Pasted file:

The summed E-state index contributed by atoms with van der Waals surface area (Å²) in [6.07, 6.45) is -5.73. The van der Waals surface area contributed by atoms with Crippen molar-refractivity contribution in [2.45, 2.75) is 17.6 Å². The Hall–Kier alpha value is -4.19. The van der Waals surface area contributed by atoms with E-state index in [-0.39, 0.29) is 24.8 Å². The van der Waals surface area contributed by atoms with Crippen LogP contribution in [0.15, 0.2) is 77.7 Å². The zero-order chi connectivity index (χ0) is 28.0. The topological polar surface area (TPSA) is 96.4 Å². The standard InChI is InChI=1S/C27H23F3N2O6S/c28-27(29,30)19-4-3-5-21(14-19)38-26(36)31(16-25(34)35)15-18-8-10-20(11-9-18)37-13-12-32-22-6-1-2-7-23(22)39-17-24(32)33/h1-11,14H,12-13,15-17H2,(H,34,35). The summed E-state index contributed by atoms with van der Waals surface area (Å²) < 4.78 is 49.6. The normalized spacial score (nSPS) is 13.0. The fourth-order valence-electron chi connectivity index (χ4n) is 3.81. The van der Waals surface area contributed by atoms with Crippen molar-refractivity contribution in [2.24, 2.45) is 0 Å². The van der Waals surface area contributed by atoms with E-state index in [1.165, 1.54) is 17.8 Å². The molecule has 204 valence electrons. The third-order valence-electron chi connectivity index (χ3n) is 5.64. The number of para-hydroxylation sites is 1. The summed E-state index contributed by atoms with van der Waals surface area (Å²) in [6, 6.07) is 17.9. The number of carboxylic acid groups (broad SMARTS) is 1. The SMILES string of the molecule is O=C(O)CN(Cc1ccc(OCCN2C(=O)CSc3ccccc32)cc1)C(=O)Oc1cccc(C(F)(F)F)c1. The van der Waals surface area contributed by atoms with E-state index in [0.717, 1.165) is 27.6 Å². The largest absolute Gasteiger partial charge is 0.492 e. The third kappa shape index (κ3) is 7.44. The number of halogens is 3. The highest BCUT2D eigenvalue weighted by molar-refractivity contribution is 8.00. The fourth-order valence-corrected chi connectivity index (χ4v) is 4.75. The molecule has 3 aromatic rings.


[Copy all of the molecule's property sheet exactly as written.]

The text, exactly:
The summed E-state index contributed by atoms with van der Waals surface area (Å²) in [6.07, 6.45) is -5.73. The van der Waals surface area contributed by atoms with Crippen molar-refractivity contribution in [2.45, 2.75) is 17.6 Å². The Hall–Kier alpha value is -4.19. The van der Waals surface area contributed by atoms with E-state index in [-0.39, 0.29) is 24.8 Å². The van der Waals surface area contributed by atoms with Crippen LogP contribution in [0.15, 0.2) is 77.7 Å². The zero-order chi connectivity index (χ0) is 28.0. The topological polar surface area (TPSA) is 96.4 Å². The standard InChI is InChI=1S/C27H23F3N2O6S/c28-27(29,30)19-4-3-5-21(14-19)38-26(36)31(16-25(34)35)15-18-8-10-20(11-9-18)37-13-12-32-22-6-1-2-7-23(22)39-17-24(32)33/h1-11,14H,12-13,15-17H2,(H,34,35). The summed E-state index contributed by atoms with van der Waals surface area (Å²) < 4.78 is 49.6. The normalized spacial score (nSPS) is 13.0. The fourth-order valence-electron chi connectivity index (χ4n) is 3.81. The van der Waals surface area contributed by atoms with Crippen molar-refractivity contribution in [2.24, 2.45) is 0 Å². The van der Waals surface area contributed by atoms with E-state index in [1.165, 1.54) is 17.8 Å². The molecule has 204 valence electrons. The third-order valence-electron chi connectivity index (χ3n) is 5.64. The number of para-hydroxylation sites is 1. The summed E-state index contributed by atoms with van der Waals surface area (Å²) in [6, 6.07) is 17.9. The number of carboxylic acid groups (broad SMARTS) is 1. The SMILES string of the molecule is O=C(O)CN(Cc1ccc(OCCN2C(=O)CSc3ccccc32)cc1)C(=O)Oc1cccc(C(F)(F)F)c1. The van der Waals surface area contributed by atoms with E-state index in [0.717, 1.165) is 27.6 Å². The largest absolute Gasteiger partial charge is 0.492 e. The third kappa shape index (κ3) is 7.44. The number of halogens is 3. The highest BCUT2D eigenvalue weighted by molar-refractivity contribution is 8.00. The fourth-order valence-corrected chi connectivity index (χ4v) is 4.75. The molecule has 3 aromatic rings.